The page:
In California, victims of violence can receive financial support from the state to help cover a wide range of expenses, including medical bills, mental health services, relocation to a safer home, crime scene clean-up, and more. While the California Victim Compensation Program
helps tens of thousands of people each year, some victims in need are deemed ineligible based on a number of controversial policies — the subject of my March 5 cover story, "Unfair Punishment Part One: Victim Discrimination
Now, the state has launched several initiatives aimed at expanding its reach and increasing access to the compensation program. That includes a provocative new ad campaign targeting underserved communities and a broader review of the state laws that govern victims' reimbursement.
The new outreach campaign is bringing eye-catching ads to BART trains, AC Transit buses, and other public transit throughout Alameda, Contra Costa, and San Francisco counties.
The posters, which are in English and Spanish, feature striking depictions of victims alongside basic information encouraging people to seek help from the Victim Compensation program. Some of the photographs are fairly graphic. "They might be a little shocking to people," Julie Nauman, executive officer for the program, told me. "This is what victimization looks like."
Here are a few examples, more below at the end of this post:
All images courtesy of California Victim Compensation Program
The campaign began late last month and will continue through September with a possible extension into October, Nauman said. The aim of the campaign is to reach the cities with some of the highest crime rates in the state, including Oakland, Richmond, Antioch, and San Francisco. The state also selected those cities due to the fact that there are relatively low
rates of Victim Compensation applications in those areas, despite the high levels of violent crime, she said.
"We believe there are underserved populations there," Nauman said. "Perhaps people just aren't aware of the existence of this program."
Part of the goal of the ad campaign — which cost roughly $75,000 and will reach an estimated 20 million people — is to depict "the real cost of victimization," she said. "The [ads] are perhaps different than traditional governmental outreach approaches. We have tried to make them noticeable."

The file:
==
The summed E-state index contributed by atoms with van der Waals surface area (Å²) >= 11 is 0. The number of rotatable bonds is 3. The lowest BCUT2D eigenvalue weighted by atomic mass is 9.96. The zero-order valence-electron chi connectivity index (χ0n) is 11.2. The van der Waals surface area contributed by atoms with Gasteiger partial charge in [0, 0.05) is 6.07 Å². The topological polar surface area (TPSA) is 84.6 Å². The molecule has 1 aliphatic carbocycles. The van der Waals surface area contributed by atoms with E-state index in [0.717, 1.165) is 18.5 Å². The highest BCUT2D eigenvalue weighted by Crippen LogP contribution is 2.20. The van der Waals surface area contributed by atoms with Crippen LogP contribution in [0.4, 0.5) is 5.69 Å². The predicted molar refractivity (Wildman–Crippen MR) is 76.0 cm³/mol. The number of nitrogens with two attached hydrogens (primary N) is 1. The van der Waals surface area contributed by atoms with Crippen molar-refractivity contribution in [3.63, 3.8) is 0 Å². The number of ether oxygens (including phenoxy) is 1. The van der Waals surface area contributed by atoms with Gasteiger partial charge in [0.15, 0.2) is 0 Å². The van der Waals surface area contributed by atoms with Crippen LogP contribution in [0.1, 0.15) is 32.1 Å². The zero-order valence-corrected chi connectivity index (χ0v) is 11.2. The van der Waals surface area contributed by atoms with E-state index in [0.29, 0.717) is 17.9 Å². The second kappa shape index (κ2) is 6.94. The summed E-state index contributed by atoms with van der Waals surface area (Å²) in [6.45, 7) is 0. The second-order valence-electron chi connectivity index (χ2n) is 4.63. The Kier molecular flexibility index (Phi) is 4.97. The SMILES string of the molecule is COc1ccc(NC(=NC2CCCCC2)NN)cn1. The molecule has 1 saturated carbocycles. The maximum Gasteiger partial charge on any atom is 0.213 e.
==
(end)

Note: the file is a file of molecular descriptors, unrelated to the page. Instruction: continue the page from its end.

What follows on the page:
Of course, an ad campaign can only go so far in reaching populations that have not typically benefited from the program, and lack of awareness of this financial aid is only one barrier to access.
To address some broader obstacles, the Victim Compensation program also recently launched a multi-year review of its practices and relevant state statutes.
Program officials are studying why people struggle to access its services, exploring the role of language barriers, cultural barriers, attitudes toward law enforcement, ignorance of the program's existence, and more, according to Nauman. The state last month also solicited feedback
from the public through two open forums. The next phase of this review and "modernization
" effort will involve establishing specific policy recommendations. Lawmakers could begin debating proposed revisions to statute in next year's legislative cycle, which begins in January, she said.
In my earlier feature story
, I wrote about how state statute bars people on felony parole from accessing aid; That piece explored the case of one woman who was convicted of a non-violent crime and then denied compensation when she became a victim of domestic violence simply due to her previous run-in with the law. I also wrote about the lack of access for people who don't cooperate with police — despite the fact that some victims are in dangerous situations where talking to law enforcement can be a risky and difficult decision. Nauman said the state is now looking at both of these specific policies as part of its larger review.
"We want to make sure our statutes are keeping pace with the realities of the world we live in," Nauman said.
Here are more images from the program's new campaign:
For more on the state's victim compensation system, read Part One and Part Two of my "Unfair Punishment" series.